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Five Legendary Automobiles That Changed Car Making Forever

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Cars have come a very long way since the first one was invented, and the advent of the automobile changed the world and our society forever. The way that people around the globe work, play, and travel would be wildly different if certain cars hadn't come along. While some vehicles are known for their style and speed, others are noted for their groundbreaking and innovative technology.

Here are 5 legendary cars that changed the world of car making.

1. Benz Patent-Motorwagen, 1886

Benz Patent-Motorwagen, 1886

This was the car that started it all, and it contained many features that were novel when it made its debut at the end of the 19th century. The Benz Patent-Motorwagen was a self-propelling vehicle, which many doubted would ever happen. It had two seats, a differential, tubular steel frame and wood based inserts, and a single cylinder four stroke engine that was horizontally mounted at the car's rear.

In addition to being the first self-propelling car, Benz's Patent-Motorwagen changed the marketing industry when it effectively pulled off one of the first publicity stunts. Karl Benz's wife, Martha, took a 120.5 mile trip from Mannheim, Germany to Pforzheim, Germany in a Patent-Motorwagen with the couple's two sons.

Martha fixed the mechanical issues that arose along the way on her own, and she made it back home in just three days. When word got out that not only was the Patent-Motorwagen safe enough to drive, but by a woman on a long road trip, all doubts about the car were put to rest.

2. Ford Model T, 1908

Ford Model T, 1908

The first recorded use of an assembly line was by a company named Ransom Olds in 1901. However, when Henry Ford decided to apply the assembly line concept to auto making and produce the Model T in 1908, it shook up the car industry in numerous ways. Before the Model T was produced, car manufacturing was much more laborious and considerably less efficient. It wasn't even reliable, and finding cars that varied widely from one vehicle to the next wasn't uncommon. Using an assembly line was the solution to those problems, and in doing so there were several cumulative effects.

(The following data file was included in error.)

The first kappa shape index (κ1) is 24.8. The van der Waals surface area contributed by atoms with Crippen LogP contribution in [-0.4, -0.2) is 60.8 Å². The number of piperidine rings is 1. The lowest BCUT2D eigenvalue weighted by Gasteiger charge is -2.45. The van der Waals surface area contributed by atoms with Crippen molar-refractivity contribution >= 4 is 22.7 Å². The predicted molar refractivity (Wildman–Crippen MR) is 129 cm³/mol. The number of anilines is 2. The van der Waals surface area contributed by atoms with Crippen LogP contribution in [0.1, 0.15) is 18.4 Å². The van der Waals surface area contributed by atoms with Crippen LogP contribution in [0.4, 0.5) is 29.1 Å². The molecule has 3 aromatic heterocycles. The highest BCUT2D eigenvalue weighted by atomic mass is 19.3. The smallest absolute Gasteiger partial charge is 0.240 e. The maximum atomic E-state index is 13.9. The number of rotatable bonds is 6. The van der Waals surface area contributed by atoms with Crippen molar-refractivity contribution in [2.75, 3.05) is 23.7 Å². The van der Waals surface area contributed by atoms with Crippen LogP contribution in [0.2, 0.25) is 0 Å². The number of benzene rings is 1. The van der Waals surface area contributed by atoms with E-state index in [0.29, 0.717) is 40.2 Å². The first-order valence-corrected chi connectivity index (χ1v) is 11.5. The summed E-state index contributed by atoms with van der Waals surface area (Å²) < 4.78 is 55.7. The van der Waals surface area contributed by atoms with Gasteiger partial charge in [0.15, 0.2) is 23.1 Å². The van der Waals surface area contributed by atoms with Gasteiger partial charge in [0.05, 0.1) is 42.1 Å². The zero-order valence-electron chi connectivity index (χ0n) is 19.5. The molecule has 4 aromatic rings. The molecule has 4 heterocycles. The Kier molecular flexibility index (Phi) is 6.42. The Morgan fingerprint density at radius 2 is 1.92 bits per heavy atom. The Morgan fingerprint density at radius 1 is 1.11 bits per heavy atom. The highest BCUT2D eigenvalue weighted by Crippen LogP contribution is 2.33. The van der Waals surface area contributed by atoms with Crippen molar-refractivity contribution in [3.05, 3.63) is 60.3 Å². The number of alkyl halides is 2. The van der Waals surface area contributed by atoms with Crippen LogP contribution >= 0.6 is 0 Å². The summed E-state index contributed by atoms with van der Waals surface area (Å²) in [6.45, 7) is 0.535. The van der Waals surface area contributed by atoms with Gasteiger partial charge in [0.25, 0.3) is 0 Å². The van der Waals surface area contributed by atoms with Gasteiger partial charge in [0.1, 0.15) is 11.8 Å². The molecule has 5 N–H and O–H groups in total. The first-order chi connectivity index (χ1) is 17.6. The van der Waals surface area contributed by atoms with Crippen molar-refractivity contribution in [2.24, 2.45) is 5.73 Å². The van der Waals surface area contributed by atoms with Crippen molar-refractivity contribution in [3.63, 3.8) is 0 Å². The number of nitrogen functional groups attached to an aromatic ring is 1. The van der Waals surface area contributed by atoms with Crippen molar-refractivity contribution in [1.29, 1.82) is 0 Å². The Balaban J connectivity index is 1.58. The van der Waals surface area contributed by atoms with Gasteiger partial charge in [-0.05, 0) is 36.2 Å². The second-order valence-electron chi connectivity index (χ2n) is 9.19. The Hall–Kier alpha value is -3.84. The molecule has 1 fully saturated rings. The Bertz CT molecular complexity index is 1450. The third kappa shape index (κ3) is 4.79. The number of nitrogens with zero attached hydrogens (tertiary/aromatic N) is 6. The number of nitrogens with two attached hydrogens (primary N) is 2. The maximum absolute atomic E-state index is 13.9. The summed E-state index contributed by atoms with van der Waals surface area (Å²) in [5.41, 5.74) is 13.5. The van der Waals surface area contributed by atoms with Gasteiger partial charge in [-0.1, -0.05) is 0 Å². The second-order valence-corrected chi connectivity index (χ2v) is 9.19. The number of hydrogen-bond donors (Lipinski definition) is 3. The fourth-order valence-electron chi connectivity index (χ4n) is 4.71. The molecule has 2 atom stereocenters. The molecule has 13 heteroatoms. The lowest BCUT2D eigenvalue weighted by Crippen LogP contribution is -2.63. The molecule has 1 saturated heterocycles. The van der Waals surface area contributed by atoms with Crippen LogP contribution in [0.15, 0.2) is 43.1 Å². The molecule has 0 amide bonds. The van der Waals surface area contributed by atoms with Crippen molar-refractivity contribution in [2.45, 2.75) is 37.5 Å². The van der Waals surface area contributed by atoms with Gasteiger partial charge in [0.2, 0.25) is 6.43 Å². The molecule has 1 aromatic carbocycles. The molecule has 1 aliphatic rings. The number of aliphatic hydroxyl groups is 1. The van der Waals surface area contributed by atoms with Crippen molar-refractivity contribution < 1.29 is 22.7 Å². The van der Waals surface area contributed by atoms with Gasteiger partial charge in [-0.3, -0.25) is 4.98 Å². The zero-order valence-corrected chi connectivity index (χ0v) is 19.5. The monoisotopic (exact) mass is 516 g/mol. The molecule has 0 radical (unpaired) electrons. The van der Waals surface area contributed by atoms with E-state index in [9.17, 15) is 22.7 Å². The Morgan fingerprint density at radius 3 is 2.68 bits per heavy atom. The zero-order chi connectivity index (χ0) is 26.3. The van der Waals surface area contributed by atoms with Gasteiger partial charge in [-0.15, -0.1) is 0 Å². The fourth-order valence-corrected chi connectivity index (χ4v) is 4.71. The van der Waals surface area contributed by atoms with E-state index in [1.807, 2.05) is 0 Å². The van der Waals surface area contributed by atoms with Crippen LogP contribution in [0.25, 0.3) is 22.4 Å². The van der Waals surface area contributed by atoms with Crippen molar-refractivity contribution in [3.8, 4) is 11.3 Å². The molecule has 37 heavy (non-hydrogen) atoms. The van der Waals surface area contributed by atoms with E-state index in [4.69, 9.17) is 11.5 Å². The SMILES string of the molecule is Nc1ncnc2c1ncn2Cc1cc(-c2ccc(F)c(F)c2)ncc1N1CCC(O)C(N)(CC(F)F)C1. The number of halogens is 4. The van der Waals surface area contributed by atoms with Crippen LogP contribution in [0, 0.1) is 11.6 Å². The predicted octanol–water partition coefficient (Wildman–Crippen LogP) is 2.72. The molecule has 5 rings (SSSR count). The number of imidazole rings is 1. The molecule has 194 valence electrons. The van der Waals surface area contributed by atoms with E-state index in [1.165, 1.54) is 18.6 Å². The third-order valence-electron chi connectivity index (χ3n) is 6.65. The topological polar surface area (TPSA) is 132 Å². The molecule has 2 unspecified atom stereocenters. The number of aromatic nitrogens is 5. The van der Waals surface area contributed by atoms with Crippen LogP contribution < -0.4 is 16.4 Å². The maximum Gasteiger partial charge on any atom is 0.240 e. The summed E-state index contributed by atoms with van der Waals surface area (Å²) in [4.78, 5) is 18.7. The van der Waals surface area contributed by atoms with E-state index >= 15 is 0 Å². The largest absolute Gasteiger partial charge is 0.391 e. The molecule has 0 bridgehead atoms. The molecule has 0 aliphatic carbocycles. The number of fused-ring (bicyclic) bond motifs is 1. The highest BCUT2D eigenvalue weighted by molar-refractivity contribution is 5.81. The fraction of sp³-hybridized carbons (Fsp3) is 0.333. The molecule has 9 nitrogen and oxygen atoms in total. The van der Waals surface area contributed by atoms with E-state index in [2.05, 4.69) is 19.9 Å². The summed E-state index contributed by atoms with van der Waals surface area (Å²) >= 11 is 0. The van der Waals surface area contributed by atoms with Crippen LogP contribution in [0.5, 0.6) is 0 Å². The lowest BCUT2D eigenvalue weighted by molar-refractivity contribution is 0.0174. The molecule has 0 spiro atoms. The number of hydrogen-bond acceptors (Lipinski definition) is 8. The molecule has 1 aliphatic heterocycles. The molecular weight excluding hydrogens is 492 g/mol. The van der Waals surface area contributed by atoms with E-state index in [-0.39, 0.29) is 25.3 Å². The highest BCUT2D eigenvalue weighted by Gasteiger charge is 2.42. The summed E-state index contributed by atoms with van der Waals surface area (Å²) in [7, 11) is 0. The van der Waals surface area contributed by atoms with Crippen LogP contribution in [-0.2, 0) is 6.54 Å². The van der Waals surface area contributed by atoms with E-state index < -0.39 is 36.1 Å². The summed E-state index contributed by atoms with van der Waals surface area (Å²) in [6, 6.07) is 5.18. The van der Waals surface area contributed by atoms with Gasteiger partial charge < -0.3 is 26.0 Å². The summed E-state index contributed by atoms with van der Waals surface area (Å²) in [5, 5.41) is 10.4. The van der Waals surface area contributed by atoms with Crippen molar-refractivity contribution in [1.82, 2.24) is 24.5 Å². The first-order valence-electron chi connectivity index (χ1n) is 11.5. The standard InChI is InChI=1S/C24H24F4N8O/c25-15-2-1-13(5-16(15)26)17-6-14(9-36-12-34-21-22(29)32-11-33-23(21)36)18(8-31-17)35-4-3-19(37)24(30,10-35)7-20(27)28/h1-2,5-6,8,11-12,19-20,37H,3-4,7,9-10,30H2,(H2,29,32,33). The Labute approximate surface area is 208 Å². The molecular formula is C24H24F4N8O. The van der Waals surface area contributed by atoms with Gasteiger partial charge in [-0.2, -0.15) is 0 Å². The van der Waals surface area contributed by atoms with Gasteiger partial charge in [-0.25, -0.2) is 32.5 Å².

For one, making the manufacturing process faster and more streamlined meant producing vehicles was less costly. A decrease in the cost of manufacturing made Ford's Model T affordable to the middle classes -- before this point, cars were primarily owned by the wealthy and inaccessible to the masses. The Model T also made Ford the first car brand to develop a following around the world. After consumer demand reached a high point, Henry Ford open manufacturing plants internationally to provide cars while keeping costs down.

Ford was so focused on maintaining low costs on the business and consumer end that he declined to invest in revamping the look and styling of his company's vehicles. Still, what the Model T accomplished was historical, and it's one of the most legendary cars of all time.

3. The Cadillac Touring, 1912

The Cadillac Touring, 1912

Henry Ford left Cadillac -- which was originally the Henry Ford Co. -- before the premiere of the Cadillac Touring, but this car brought a game changer to the auto world: an electric starter. We take modern car starters for granted now, since all we have to do is use a key to turn the engine and get going. However, back in the early days of the car's history, drivers had to hand crank their engines.